The power of 'Oh, shut up'
Alice Wu looks at how the use of two simple words that pack a big punch could well transform Hong Kong's bickering political scene
Dr York Chow Yat-ngok, former health minister and now head of the Equal Opportunities Commission, seems to have found a new voice after leaving government. The softly spoken man has proved many people wrong - and surprised the public - not only with his willingness to weigh in on issues, but also with his frank views.
On his first day at the commission, he spoke on voting rights and the need for Hong Kong to comply with the International Covenant on Civil and Political Rights, thereby pitting himself against some political heavyweights and dispelling critics' doubts about his "watchdog" credentials.
And by urging caution on government rules to limit sales of milk powder in Hong Kong, he showed he was not afraid to question the work of his former colleagues when needed. When his critics got personal - making assumptions about him based on his religious beliefs - he proved them wrong, too. And so the public learned an important lesson about not making assumptions.
Chow taught us another lesson last week. When asked to comment on the controversial suspension of Yu Cheuk-man, former head of cardiology at the Prince of Wales Hospital, Chow offered his considered view. Given his previous positions as health minister and chief executive at Queen Mary Hospital, he seemed perfectly entitled to do so, and his words should carry weight.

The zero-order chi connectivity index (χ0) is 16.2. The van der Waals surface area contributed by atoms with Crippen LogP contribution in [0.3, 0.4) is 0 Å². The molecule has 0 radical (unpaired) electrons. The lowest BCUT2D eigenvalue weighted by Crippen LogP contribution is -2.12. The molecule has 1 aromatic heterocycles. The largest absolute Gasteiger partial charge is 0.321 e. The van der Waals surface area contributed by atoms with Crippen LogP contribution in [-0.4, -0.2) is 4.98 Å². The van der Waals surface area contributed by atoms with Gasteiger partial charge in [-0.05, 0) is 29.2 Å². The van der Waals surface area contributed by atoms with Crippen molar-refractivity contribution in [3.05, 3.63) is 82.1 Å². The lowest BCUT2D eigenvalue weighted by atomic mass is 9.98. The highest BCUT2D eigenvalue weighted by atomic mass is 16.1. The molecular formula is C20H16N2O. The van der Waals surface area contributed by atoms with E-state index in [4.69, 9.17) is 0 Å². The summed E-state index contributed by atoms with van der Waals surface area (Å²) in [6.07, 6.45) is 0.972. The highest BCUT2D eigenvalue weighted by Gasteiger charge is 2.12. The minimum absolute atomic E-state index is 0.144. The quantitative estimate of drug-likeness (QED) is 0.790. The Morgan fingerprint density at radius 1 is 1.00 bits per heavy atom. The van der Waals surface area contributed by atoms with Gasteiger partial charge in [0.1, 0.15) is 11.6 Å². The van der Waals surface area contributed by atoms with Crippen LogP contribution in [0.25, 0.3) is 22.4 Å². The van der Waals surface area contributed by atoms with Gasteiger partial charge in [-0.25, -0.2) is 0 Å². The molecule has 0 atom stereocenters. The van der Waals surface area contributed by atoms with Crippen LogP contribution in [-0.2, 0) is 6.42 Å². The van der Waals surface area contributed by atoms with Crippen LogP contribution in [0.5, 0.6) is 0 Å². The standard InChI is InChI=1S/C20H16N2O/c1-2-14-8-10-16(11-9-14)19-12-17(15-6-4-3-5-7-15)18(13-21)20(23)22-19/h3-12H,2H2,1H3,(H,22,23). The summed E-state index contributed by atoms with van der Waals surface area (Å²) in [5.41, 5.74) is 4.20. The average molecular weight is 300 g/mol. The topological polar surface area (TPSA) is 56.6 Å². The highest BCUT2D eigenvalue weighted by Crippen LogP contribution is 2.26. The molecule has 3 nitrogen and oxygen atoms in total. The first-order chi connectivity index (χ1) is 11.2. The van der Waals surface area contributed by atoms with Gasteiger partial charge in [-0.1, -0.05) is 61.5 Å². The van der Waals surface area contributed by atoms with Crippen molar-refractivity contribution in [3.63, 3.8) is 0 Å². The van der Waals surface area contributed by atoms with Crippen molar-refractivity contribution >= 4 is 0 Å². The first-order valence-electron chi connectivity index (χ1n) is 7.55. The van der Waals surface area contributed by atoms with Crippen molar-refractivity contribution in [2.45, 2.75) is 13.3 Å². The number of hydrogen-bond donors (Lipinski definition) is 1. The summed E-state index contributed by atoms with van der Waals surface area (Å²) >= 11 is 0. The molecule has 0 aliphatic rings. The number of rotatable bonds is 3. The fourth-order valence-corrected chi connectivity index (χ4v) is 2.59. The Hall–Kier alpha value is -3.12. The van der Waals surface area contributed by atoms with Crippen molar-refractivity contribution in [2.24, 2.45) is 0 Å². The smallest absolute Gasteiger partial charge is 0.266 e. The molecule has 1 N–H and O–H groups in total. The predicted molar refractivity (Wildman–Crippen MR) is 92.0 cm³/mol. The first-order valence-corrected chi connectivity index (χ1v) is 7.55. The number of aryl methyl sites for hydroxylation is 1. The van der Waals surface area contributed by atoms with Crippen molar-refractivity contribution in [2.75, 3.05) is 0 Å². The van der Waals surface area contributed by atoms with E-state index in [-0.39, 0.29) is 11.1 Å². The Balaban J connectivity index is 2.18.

Whether the suspension of the heart specialist revealed management and teamwork issues within the hospital, as Chow suspects, that is something the Hospital Authority's independent investigation committee should look into. Meanwhile, Chow urged all parties to "shut up"; it was time for serious work to be done and the bickering to stop.
And this got me thinking about the history of the "shut up" in politics. It's not every day that one hears public figures telling people to "shut up". Those words surprised some in Australia last month, when opposition leader Tony Abbott phrased a historical put-down against his opponent, Prime Minister Kevin Rudd, with "Does this guy ever shut up?" during a debate in Brisbane.
Earlier that month, on the eve of the US Senate's August recess on the other side of the world, US senator and majority leader Harry Reid told chatty senators to "sit down and shut up". The "Great Communicator" Ronald Reagan fought back against political hecklers when he was US president with "Oh, shut up!" more than once.
"Shut up" - two simple words that pack a big political punch - has been used, quite effectively, to taunt, rebuke, win debates and hit back at hecklers. Chow might just have been aiming his comment at the war of words over Yu's suspension controversy but, certainly, others can learn from his "shut up" dictum.
A few things come to mind, but as today is the first day of school for many children, this summer's curious case of foul-mouthed teacher Alpais Lam Wai-sze stands out. If only she had held her emotions in check, there wouldn't have been the subsequent war of words and the verbal diarrhoea of those who just won't shut up. And, as our legislators prepare to return to work, Chow may have happened upon a possible solution to the rowdiness within the chamber's walls.
Alice Wu is a political consultant and a former associate director of the Asia Pacific Media Network at UCLA